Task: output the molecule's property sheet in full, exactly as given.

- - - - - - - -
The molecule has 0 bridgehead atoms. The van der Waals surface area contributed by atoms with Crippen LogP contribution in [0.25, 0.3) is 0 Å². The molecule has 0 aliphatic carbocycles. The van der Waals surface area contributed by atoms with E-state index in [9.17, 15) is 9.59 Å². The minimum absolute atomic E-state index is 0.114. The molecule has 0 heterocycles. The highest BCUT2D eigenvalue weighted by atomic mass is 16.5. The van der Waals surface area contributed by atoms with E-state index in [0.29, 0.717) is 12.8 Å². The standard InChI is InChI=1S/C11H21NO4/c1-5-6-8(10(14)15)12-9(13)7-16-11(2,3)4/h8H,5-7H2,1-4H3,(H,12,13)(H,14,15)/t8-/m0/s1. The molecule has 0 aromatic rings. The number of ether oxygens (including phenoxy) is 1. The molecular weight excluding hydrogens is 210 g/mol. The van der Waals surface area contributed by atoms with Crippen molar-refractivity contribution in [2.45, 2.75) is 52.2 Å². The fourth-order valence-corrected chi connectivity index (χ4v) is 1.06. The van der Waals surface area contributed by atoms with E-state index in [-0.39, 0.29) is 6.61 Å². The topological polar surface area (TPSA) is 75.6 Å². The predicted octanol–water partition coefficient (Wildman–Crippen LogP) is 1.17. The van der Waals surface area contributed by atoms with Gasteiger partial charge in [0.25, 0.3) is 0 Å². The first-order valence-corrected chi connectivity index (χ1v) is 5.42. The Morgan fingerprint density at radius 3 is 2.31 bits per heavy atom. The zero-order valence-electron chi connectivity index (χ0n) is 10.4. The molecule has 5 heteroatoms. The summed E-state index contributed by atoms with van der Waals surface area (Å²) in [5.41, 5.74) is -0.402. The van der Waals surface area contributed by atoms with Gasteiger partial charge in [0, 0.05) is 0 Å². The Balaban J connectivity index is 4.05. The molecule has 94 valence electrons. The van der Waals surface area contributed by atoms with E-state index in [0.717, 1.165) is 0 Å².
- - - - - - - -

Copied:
The molecule has 0 bridgehead atoms. The van der Waals surface area contributed by atoms with Crippen LogP contribution in [0.25, 0.3) is 0 Å². The molecule has 0 aliphatic carbocycles. The van der Waals surface area contributed by atoms with E-state index in [9.17, 15) is 9.59 Å². The minimum absolute atomic E-state index is 0.114. The molecule has 0 heterocycles. The highest BCUT2D eigenvalue weighted by atomic mass is 16.5. The van der Waals surface area contributed by atoms with E-state index in [0.29, 0.717) is 12.8 Å². The standard InChI is InChI=1S/C11H21NO4/c1-5-6-8(10(14)15)12-9(13)7-16-11(2,3)4/h8H,5-7H2,1-4H3,(H,12,13)(H,14,15)/t8-/m0/s1. The molecule has 0 aromatic rings. The number of ether oxygens (including phenoxy) is 1. The molecular weight excluding hydrogens is 210 g/mol. The van der Waals surface area contributed by atoms with Crippen molar-refractivity contribution in [2.45, 2.75) is 52.2 Å². The fourth-order valence-corrected chi connectivity index (χ4v) is 1.06. The van der Waals surface area contributed by atoms with E-state index in [-0.39, 0.29) is 6.61 Å². The topological polar surface area (TPSA) is 75.6 Å². The predicted octanol–water partition coefficient (Wildman–Crippen LogP) is 1.17. The van der Waals surface area contributed by atoms with Gasteiger partial charge in [0.25, 0.3) is 0 Å². The first-order valence-corrected chi connectivity index (χ1v) is 5.42. The Morgan fingerprint density at radius 3 is 2.31 bits per heavy atom. The zero-order valence-electron chi connectivity index (χ0n) is 10.4. The molecule has 5 heteroatoms. The summed E-state index contributed by atoms with van der Waals surface area (Å²) in [5.41, 5.74) is -0.402. The van der Waals surface area contributed by atoms with Gasteiger partial charge in [0, 0.05) is 0 Å². The Balaban J connectivity index is 4.05. The molecule has 94 valence electrons. The van der Waals surface area contributed by atoms with E-state index in [0.717, 1.165) is 0 Å².